Drinking in the military mirrored the widespread use of alcohol in the larger society. Although annual consumption dropped dramatically, to an average 1.8 gallons by the late 1840s, rumors of drunken behavior circulated throughout a close-knit professional army numbering fewer than 5,000 men — particularly because, in Grant’s day, dependence on alcohol bore the stigma of moral inferiority and sinfulness. An inebriate possessed a weak character and was widely condemned.
Although Grant undoubtedly drank, he defied the stereotype of the falling-down drunk. As one historian has noted, “He drank at irregular intervals, in varying quantities, and with differing results.” Grant was able to refuse alcohol when offered, and on occasion could drink moderately with no visible effect. But he was also prone to binge drinking, almost always when he was depressed or under pressure and apart from his family. Furthermore, Grant’s slight frame — he was 5 feet 7 inches tall and weighed 135 pounds — undoubtedly limited his capacity for strong drink.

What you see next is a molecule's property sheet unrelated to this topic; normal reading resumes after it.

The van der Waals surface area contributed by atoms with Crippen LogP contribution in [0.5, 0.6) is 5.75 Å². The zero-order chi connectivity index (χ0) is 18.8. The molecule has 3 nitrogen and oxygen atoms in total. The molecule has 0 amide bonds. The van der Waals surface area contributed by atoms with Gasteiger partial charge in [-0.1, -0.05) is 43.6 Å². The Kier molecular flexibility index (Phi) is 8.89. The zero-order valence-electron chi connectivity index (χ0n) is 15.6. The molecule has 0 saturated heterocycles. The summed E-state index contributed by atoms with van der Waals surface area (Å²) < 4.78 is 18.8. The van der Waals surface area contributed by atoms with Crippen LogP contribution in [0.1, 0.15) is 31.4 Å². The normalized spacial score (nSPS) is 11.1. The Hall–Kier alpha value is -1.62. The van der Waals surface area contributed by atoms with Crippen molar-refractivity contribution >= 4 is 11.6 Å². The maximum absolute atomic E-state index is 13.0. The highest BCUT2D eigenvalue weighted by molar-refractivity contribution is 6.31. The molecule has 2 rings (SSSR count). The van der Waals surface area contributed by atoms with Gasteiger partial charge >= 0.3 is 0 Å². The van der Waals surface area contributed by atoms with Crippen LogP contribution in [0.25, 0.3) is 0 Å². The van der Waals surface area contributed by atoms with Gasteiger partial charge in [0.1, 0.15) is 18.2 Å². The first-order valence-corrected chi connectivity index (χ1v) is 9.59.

Unfortunately, Grant’s choice of a military career too often placed him in temptation’s way. While posted to Sackets Harbor on Lake Ontario in 1851, he was sufficiently concerned about his drinking to help found a chapter of the Sons of Temperance, a fraternal organization that relied on mutual support to curb drinking. While stationed in Detroit, Grant won a civil case against the store owner Zachariah Chandler (later a senator and influential member of the Joint Committee on the Conduct of the War) for his failure to clear an icy walkway on which Grant sustained an injury. But Chandler’s suggestion during the trial — that “if you soldiers would keep sober, perhaps you would not fall on people’s pavement and hurt your legs” — embarrassed Grant among his military peers.